Currently one of the most buzzed-about wine regions in all of Spain, Valdeorras—Galicia’s “Valley of Gold”—may have only caught on with wine lovers and sommeliers recently, but its nique grapes are every bit as fascinating as those of the country’s more well-known wine areas.
At the time of Roman incorporation of the region in 19 BC, Valdeorras (Ourense, Galicia) was renowned for its gold mines; once the gold was exhausted, goes the lore, the Romans turned to the vine—making Valdeorras potentially one of the oldest viticultural areas on the Iberian Peninsula.
Located along the River Sil in Galicia’s Southeast—and situated between DO’s Ribeira Sacra and DO Bierzo— DO Valdeorras, this quiet corner of Spain, is as famously rainy as its neighboring viticultural areas, but, at ninety miles inland, finds itself more protected from the Atlantic influence that defines de area of DO Rías Baixas. Here the climate is mainly continental and punctuated by cold winters, warm summers, and a surprising amount of sunshine for a region known for its rain and mist. Alluvial soils and a predominance of slate help both to drain excess water and retain heat, in addition to adding a notable mineral element to the region’s wines. And while Roman gold mines may be a thing of the past, Valdeorras is still the largest producer of slate for all of Spain and much of Europe.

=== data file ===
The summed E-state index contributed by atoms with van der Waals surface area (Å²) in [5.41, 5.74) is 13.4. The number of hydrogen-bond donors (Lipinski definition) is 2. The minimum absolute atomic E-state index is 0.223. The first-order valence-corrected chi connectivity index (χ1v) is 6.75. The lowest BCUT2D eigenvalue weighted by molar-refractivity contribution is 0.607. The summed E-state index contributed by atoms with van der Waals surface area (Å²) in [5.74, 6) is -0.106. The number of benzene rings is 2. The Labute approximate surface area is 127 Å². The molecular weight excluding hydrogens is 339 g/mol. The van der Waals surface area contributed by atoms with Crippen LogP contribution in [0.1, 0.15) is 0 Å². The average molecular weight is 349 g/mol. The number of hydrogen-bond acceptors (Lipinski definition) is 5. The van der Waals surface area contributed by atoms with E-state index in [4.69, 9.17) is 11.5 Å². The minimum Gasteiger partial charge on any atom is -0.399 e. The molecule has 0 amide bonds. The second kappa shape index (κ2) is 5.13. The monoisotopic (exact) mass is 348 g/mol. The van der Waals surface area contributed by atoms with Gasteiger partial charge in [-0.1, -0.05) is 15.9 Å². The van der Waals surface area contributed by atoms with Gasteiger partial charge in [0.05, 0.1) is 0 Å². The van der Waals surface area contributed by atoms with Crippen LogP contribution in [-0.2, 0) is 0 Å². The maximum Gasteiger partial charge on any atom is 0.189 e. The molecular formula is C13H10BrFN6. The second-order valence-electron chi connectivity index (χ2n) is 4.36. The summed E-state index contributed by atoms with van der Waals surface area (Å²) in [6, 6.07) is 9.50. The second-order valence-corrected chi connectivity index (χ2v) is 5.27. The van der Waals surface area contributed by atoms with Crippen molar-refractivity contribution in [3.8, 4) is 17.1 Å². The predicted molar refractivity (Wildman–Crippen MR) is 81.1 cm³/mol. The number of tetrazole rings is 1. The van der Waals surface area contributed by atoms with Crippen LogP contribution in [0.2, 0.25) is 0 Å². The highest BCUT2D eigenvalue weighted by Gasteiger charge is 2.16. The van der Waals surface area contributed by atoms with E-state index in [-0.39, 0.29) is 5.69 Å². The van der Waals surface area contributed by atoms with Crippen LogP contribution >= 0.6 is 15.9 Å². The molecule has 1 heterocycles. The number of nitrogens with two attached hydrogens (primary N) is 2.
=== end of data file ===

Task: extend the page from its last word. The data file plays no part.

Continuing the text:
The ascension of two varieties: Mencía & Godello
Isolation and ancient roots have their perks, too. Valdeorras lays claim to some of Spain’s most overlooked native grapes: spicy red Mencía and rare white Godello, the latter of which was on the edge of extinction in the 1970’s when it was saved by intrepid producers who recognized it for its unique flavor profile and capability to produce wines Burgundian in style and yet uniquely Spanish in character.
Now championed by sommeliers all over the world, these two grapes’ ascension—while perhaps overdue considering their inherent quality and lengthy histories—is adding a new layer to the story of Spain’s modern wine industry, showing that the country is more than just Tempranillo and Garnacha.
Resembling Chardonnay in weight, texture, and ability to respond to winemaking techniques like oak and lees aging, Godello is not known to be planted anywhere outside of Galicia. Genetic research completed in 2013 by a team of Spanish viticulturists showed, curiously enough, that while it was native to the area, it was not related to any other grape in the region—but rather the Traminer family, which has spawned well-known present-day grapes like Gewürztraminer and Savagnin. How it got to Valdeorras without leaving a trace anywhere else? That’s still a mystery. Classic pairings include cow’s milk cheese and weightier seafood dishes like swordfish and sea bass.
Mencía, while native to next-door appellation Bierzo and more widely planted across Spain and Portugal (where it is known as Jaen) than Godello, is the second leading grape of Valdeorras, and the region’s most important red. Showing a wild, gamey, and floral profile supported by red and black fruit, Mencía was long-believed to be a relative of Cabernet Franc. Recent DNA studies have debunked this notion, however, despite the organoleptic similarities—especially non-fruit aromas like gravel and graphite—that drove the comparison to begin with. Ageable and aromatic, Mencía makes a harmonious pair with sharp cheese, herb-inflected dishes, and roasted meats.
With contemporary wine consumers salivating over Galicia’s finally-widely-known white grape Albariño, deeper appreciation for Godello and the region’s most important red variety is a logical next step. So let’s forget about the gold mines—the true treasure of Valdeorras lies in its vineyards.
Text: Wines from Spain in the US